Hello Karen. Tell us a little about yourself!
Hi friends! I am a wedding/portrait photographer based out of Seattle, but I was born and raised in good old Nebraska. I have the classic story of falling in love with photography in my high school darkroom, but never actually thought I could make a career out of it. After starting college at UNL, I found it creeping back into my work in art classes and then after seeing this incredible exhibit called The Architect’s Brother at the Sheldon Art Gallery in Lincoln, I was hooked again! I then spent 3 years studying photography at Brooks Institute, and found portraits to be the most compelling, challenging, and incredible way to start my career. Making people laugh is my favorite thing to do and then giving people tangible items from their family, engagement session or wedding, brings it all full circle for me. ProDPI has been my lab of choice since I started school 6 years ago, and I am always so impressed and happy with their customer service and beautiful quality of prints.
Travel is so important to me; whether it’s taking an adventure for an engagement session with my clients, or for personal projects; I can’t get enough of the beauty of the world and never want to be stuck in one spot! Last year I took a 5 week trip to South America that you can see my favorite highlights from here. Wine, good friends and lots of food pretty much sum up my favorite things in life; oh and instagram. It’s my personal diary of my day to day’s since I’m not much of a journal keeper, but as a photographer feel like it’s important to have visual representations of the little things in life to look back on.
What got you into wedding/portrait photography?
I would say that I found myself fall into it pretty quickly at Brooks, especially because we had one of the greatest portrait photographer teachers around, Tim Meyer. He really molded me into the photographer I am; teaching me how to find the light and that there’s so much more beauty in the world than in a field at sunset, which I found myself shooting in the same spot a lot. I like the challenge of making great portraits at any time of day. With wedding photography in particular, you’re forced to work within time constraints and make the day look consistently beautiful no matter what obstacles are thrown your way lighting and location wise. I love the unknown of the moments you’ll encounter and see on a big day like someone’s wedding.
If and when you have spare time, where do you spend it?
Traveling somewhere new or just something simple like making dinner with friends. I have a weekly tradition with one of my best friends, Stephanie and her husband, Tim, where we eat good food, drink awesome wine and laugh a lot. It definitely is something I look forward to each week and it’s made me a better cook! Anyone that knows me will tell you I’m always going somewhere. This year I have a trip to The Virgin Islands planned and I’m also heading to Spain! Work hard and never let an opportunity to explore ever get in your way because life is too short!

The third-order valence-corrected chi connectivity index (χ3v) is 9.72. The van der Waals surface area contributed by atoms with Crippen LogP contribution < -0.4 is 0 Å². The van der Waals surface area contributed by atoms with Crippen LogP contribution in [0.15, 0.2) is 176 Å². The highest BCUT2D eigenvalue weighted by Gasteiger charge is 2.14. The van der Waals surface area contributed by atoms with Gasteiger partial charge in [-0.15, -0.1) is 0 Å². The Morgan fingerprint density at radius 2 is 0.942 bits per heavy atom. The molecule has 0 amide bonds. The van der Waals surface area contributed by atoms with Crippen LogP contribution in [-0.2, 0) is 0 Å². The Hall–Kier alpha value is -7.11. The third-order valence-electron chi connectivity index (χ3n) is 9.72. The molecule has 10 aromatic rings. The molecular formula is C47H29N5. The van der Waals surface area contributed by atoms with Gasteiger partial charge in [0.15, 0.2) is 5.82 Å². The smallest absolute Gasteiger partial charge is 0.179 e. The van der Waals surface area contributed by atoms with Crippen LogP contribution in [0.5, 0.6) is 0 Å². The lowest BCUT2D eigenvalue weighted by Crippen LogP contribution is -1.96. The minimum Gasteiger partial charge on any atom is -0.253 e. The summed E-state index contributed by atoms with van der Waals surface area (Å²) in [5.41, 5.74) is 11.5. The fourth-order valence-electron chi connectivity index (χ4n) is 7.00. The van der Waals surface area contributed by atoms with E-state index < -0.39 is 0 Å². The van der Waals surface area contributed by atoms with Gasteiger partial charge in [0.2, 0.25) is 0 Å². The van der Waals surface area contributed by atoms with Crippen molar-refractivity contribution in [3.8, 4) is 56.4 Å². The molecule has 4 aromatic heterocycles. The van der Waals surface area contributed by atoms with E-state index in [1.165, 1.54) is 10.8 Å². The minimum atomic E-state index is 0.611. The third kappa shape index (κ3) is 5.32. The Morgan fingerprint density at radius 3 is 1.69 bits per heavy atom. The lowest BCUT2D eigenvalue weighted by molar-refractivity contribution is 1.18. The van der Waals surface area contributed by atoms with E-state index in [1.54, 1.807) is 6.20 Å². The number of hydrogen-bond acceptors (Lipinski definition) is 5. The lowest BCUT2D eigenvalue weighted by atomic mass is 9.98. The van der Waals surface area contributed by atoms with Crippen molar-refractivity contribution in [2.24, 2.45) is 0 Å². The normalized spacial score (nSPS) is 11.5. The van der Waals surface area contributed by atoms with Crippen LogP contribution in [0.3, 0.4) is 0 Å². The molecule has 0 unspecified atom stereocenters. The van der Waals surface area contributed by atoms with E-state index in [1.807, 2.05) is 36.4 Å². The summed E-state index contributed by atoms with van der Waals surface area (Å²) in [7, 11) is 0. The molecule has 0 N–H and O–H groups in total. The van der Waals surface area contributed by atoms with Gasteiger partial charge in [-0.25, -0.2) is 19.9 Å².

Your most memorable wedding shoot was…
Oh man, this is a tough one! I think that Megan and Jonni’s wedding in 2012 is still one of my favorites. It was my first backyard wedding in Seattle and I loved everything about it, especially their handmade details and personal touches like the beeswax candles for take-away’s and their high school love notes. I also got to photograph their traditional Chinese celebration the night before the wedding, which was a real treat. What’s even cooler is now they have a little baby and I got to photograph her newborn session! It’s fun that I’ve been able to be a part of their engagement, wedding, and now family photos! They are also two of the kindest and sweetest couples around and trusted me 100% when I didn’t have that many weddings of my own under my belt.
When was the last time you took your camera on a date – just the two of you?
I need to do this more often! I’m actually planning on getting a film camera this year to get back to creating more personal work; most likely a Hasselblad. For me, my iPhone is my day to day camera of choice for my life. Check out my Instagram feed where you can see what I’m up to!
When meeting potential clients for the first time, do you have a ‘meet & greet’ process that you follow to keep things comfortable?
I definitely have a process, and it starts with email. I have everyone fill out a questionnaire so I can get to know them a little better before we even meet, and from that alone I can usually tell if we would be a good fit or not. I’ll be the first to say that I’m selective about who I take on, because it’s such a personal relationship photographing their wedding, and I want to make sure that we work well together. Then at our meeting, I bring a bunch of prints (from ProDPI of course) and albums so that they can see the tangible element to my photography. It’s so important to see things in print and I love giving clients keepsakes from their engagement session and wedding! I recently saw a quote “Never touch anything with half of your heart” and thought it really summed up my approach to weddings. I go above and beyond for my clients with engagement sessions, helping them put together their wedding timeline, and of course giving them my best on their wedding day. I would say that my clients have a love for travel and adventure like I do, laugh a lot (mostly at me), and usually end up close friends of mine after the day.